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The Necessity of Police Pensions

            A number of years ago, I came across an article which, among other things, described the choice to pursue a life of crime as a rational one. Essentially, they perform some sort of mental calculus in which they determine that the benefits (monetary, prestige, etc.) of committing a particular crime (i.e. dealing drugs) outweighs the risks and possible consequences of getting caught. The corollary to this is that the rest of us perform the same kinds of calculus albeit with different decisions and outcomes. Before I go further, I would have to describe three different groups of people. In the first category, we would have average citizens: those who are generally law-abiding, decent people leading ordinary everyday lives. In the second category, I would broadly group people like firefighters, police officers, sheriff's deputies and others in law enforcement, along with those who enlist and serve in our Nation's various armed forces. And, finally, in the third category, I would identify criminals – particularly career criminals and chronic recidivists. 
            I've been a police officer since 2000. Since then, I cannot count the number of times average citizens have told me that they can't imagine doing the job I ( and countless others like me) do. And, the reality is that they're right. They can't imagine what it's like doing the job of public safety. Not only that, but the vast majority of them simply could NOT do what it is that those in public safety or the military do. The main reason for this is that they have performed that very rational calculus and decided that they cannot be the 'rough men' of which George Orwell spoke and who are the reason good people are able to sleep peacefully at night. There are simply too many risks to life, health, well-being and family to countenance entering those very honorable professions. Those who do are, by and large, exceptional in their willingness – among other reasons -  to set aside risk in order to serve their communities or their nation.
            By any normal measure, though, such service is NOT rational. In fact, it's the furthest thing from rational. If the average citizen sat down and asked a police officer to tell you about the worst of the things he or she has seen or done that citizen would likely be absolutely appalled. By the time a typical police officer has put in a decade of service he or she will likely have literally lost count of the number of child abuse cases, the rape victims, the horrific assaults, the broken bodies, and the dead bodies he or she has seen in their career. They've been in countless fights, gotten injured any number of times, they may even have had to shoot or kill someone by then. In short, the men and women who serve their communities by entering public safety professions knowingly give up any kind of physical security for themselves or their families. By any normal measure, this choice would reflect such a deep level of insanity that such people should not be permitted to work in public safety. So, how is this paradox reconciled? By offering public safety employees defined benefit pensions.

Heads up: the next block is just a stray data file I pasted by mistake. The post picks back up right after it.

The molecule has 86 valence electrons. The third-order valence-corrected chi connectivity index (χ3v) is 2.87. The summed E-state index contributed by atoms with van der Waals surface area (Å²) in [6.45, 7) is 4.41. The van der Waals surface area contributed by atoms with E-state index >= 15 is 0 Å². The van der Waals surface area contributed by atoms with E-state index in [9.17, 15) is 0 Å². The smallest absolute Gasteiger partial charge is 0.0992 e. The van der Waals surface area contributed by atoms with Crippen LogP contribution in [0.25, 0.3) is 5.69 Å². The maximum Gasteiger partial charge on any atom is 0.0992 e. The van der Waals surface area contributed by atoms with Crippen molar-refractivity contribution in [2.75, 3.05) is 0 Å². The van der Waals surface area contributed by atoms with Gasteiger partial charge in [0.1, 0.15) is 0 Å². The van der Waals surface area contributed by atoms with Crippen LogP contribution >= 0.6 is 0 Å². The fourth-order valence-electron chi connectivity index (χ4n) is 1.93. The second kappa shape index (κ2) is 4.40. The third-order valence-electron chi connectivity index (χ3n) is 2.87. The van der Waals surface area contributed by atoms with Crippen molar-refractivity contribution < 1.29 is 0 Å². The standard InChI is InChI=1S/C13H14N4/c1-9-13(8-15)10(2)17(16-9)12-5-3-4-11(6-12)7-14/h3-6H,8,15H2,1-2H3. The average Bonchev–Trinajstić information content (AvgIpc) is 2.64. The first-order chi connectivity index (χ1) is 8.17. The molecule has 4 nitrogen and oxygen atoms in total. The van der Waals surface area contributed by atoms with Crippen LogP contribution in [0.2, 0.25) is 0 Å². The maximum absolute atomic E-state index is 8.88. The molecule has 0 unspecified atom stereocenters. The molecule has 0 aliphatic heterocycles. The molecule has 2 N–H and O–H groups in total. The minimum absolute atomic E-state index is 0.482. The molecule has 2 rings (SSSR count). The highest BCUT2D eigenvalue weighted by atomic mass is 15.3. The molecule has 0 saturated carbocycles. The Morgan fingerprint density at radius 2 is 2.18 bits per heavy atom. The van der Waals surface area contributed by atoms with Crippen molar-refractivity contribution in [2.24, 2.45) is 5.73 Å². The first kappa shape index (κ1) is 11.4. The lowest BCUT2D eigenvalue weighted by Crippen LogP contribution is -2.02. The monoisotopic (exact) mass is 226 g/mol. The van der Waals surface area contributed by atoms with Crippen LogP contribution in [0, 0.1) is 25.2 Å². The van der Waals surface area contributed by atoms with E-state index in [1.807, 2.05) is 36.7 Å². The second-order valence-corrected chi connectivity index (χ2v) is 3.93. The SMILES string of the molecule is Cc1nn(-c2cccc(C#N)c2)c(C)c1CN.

A defined benefit pension is the way that a community gives back to a Law Enforcement Officer or Firefighter. It permits a public safety employee to exchange two or three decades of service - accepting the risk of suffering serious injury or death, enduring physical, emotional and psychic scarring most other people simply cannot endure, facing the risk that they will be among the 40% who will suffer one or more serious sleep disorders, embracing decades in which they give up any semblance of workplace safety or surety  - for a retirement in which their financial well-being is as close to guaranteed as possible, permitting them to enjoy time with family that was sacrificed in their younger years, allowing them to heal as best as they can from the punishment the job has inflicted and to hopefully experience a just reward for all that was sacrificed over the course of their career.
       And so, while countless others argue that defined benefit pensions are not sustainable for any public employee group, I would argue the following: that public safety employees need to be treated as a separate and unique class of public employee as the nature of their jobs are separate and unique. And, I would further argue that providing public safety employees with a defined benefit pension which is responsibly managed and secure is a sane exchange for asking them to do what virtually everyone else would describe as an insane job. And, lastly, I would argue that it is a moral necessity offer a few (hopefully) decades of a secure retirement to reconcile a few decades of service in a career that is the furthest thing from secure. 

3 Comments to The Necessity of Police Pensions:

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